Make that Next Tough Call
by Rob Spiegel
It's hard to get motivated for sales calls when your business is struggling. Here's some advice to help you get moving.
Your business is struggling. Your income isn’t covering your overhead. You’re living on savings and that will last another six months. Then you’ll be dragging out the credit cards. You are still convinced your business idea is valid. The few clients you have rave about the quality of your services. But you don’t have enough clients. You made a list of prospects to call, but you just can’t seem to get around to making the calls.
Every time you sit down to make the calls, there’s an interruption, a fire that needs to be extinguished. By the time you come up for air, your day is over. The next day it’s the same. At some point it’s all going to fall apart. You just gotta get to those calls.
Face it, nobody has time for the important calls. But if they don’t get made, pretty soon you’ll have plenty of time for the calls, since your business will be closed. Call reluctance runs deep. We all have it. And for good reason. There’s plenty of rejection that comes with those calls. Anything is easier than making the calls. Taking out the trash. Picking up after the dog. Cleaning out the garage. Cleaning up that months-old goo spilled under the sink.
But if you want to stay in business, you have to make the calls.
I teach classes and workshops for wannabe freelance writers. I explain what it takes to drum up assignments. I show them the Internet sites that post writing projects. I distribute handouts that list that Websites that must be checked daily if you want to find work. I give out examples of queries. But very few attendees commit to the daily work it takes to find success.
I have a couple friends who run an Internet-based retailer company. They sell their products by “optimizing” their site for Google and other search engines. That’s the process of making sure they have the right keywords describing their products. If they have the right keywords in the right places, they come up high in search results. It’s free. And it delivers paying customers. But it takes work.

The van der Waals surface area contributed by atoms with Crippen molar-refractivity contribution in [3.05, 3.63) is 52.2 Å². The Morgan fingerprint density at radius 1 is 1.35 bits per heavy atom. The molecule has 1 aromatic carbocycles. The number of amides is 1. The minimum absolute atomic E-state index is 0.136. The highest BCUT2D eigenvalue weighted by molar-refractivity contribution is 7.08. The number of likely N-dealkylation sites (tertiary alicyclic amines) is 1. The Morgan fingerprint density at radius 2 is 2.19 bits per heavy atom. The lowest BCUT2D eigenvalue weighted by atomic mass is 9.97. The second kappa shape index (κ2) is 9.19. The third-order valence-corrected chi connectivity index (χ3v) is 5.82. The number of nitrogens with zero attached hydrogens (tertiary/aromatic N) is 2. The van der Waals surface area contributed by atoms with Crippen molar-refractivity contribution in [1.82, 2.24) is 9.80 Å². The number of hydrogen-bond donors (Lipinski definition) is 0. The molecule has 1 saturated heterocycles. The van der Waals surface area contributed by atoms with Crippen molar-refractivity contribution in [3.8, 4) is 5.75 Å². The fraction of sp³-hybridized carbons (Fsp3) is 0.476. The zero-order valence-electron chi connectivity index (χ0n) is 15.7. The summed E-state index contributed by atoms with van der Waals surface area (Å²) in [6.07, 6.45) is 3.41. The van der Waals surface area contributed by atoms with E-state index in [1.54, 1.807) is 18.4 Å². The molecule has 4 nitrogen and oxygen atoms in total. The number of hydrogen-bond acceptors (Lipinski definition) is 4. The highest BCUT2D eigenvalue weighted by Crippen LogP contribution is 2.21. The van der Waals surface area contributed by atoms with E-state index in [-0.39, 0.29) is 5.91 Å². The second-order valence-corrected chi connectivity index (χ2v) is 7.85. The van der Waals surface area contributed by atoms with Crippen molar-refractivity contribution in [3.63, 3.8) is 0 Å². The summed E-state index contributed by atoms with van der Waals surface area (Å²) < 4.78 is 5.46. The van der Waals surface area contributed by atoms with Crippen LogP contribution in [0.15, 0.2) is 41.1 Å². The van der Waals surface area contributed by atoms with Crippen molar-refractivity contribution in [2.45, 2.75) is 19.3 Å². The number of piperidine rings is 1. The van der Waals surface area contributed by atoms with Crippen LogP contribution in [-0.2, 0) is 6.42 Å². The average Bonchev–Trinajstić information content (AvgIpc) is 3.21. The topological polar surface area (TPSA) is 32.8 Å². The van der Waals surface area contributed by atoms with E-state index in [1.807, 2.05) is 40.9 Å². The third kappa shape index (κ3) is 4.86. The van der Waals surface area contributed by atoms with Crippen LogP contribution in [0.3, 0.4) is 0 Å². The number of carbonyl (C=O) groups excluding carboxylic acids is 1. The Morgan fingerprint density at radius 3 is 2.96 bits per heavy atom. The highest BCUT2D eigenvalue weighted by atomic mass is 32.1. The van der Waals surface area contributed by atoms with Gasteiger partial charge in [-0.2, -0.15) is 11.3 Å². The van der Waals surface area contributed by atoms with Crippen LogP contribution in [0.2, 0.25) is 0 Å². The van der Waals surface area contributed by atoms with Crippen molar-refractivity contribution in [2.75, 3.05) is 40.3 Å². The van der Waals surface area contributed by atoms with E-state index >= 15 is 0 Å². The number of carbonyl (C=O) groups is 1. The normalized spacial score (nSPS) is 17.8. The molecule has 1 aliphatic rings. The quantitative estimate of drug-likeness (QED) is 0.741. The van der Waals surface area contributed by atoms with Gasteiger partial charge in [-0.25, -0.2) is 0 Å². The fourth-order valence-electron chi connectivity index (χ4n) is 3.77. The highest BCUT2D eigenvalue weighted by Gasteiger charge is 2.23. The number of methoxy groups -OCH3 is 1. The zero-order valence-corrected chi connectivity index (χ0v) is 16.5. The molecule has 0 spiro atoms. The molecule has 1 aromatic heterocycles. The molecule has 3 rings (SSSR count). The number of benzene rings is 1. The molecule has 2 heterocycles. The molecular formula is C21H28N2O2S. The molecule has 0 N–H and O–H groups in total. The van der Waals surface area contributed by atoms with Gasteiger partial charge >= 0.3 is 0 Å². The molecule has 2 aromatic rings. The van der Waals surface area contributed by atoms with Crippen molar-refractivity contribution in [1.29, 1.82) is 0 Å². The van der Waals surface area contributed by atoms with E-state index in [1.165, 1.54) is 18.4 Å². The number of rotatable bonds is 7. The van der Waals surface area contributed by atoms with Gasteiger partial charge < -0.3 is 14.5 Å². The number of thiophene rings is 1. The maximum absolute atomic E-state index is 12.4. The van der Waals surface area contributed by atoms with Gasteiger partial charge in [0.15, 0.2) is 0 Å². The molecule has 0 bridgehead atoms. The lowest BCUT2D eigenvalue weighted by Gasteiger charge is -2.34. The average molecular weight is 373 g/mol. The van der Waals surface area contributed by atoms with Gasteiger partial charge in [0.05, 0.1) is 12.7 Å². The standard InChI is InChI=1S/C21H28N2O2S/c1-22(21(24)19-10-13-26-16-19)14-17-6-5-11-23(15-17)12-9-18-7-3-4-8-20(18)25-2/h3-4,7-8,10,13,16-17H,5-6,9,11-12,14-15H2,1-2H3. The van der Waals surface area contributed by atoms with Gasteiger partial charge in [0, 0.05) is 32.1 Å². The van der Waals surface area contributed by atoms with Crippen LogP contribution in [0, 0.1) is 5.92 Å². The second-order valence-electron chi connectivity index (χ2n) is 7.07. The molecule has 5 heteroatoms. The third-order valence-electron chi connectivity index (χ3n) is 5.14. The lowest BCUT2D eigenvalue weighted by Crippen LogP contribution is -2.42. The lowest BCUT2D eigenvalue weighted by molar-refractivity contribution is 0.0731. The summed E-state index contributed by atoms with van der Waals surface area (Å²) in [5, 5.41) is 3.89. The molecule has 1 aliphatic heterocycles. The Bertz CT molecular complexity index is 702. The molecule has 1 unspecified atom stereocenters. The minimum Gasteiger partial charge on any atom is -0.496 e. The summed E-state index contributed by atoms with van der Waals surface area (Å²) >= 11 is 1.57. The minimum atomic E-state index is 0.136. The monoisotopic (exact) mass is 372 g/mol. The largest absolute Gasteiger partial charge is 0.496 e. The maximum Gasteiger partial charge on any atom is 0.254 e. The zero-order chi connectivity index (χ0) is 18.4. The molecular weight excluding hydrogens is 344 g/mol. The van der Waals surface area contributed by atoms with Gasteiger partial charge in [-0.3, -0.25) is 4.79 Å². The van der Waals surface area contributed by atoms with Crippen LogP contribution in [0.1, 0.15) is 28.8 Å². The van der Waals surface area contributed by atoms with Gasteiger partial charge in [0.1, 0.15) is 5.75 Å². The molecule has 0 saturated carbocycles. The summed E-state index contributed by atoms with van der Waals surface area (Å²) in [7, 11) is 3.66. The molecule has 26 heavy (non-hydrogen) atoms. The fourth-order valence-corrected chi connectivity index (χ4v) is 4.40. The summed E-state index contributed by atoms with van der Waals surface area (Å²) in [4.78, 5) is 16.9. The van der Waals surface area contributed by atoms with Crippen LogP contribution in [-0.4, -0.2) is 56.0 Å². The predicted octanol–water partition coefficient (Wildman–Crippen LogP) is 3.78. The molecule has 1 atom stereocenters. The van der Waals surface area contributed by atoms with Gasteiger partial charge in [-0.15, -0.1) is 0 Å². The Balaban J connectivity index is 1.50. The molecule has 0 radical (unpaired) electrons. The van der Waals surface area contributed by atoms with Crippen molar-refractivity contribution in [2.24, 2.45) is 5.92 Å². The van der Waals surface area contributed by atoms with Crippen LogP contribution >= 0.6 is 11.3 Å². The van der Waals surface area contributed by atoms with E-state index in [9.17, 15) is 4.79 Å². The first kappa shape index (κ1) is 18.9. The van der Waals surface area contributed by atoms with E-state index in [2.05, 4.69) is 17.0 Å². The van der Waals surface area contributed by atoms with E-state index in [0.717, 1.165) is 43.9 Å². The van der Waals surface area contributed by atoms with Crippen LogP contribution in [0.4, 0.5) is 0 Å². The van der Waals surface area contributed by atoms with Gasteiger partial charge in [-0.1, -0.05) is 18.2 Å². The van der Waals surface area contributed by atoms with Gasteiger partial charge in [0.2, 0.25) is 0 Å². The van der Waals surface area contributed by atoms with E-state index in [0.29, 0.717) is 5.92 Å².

My friends are up every day at 5:00 or 5:30 checking their rankings. If they fall below five, they’re back to tweaking their site, trying new keywords. They spend two or three hours each day preparing their site for this free stream of customers. They’re always worried about competition, but when it comes down to it, there is only a small handful of competitors willing to devote the time necessary to drive this free marketing machine.
There’s no easy road in business. At some point, you have to do the heavy lifting to get the word out to prospective clients or customers. If you’re not oiling your business for new prospects, rust sets in, and rust never sleeps. It a law of the universe: entropy increases.
Working harder on your brochure doesn’t do it. Setting up the perfect office doesn’t do it. At some point you have to knock on someone’s door and explain that you have a worthwhile service or product. You have to do it consistently, and you have to make it the highest priority until you’re meeting your overhead and paying yourself a salary.
There are a million tricks to make it happen. I used to give myself a treat after 10 calls. If I managed to make my call goal for the day, I’d crack a beer. The business I do now – writing – doesn’t require calls. It requires emails, salable ideas, more emails, searches, proposals and queries. I do this work in the morning before I get tired. Before I walk the dog in the glorious sunrise. Before I clean up the goo under the sink. Everything else can wait. Everything.
You can’t hire someone to do the heavy lifting. As Muhammad Ali said about preparing for a fight, “You can hire people to do most anything for you, but you can’t hire someone to do your roadwork.”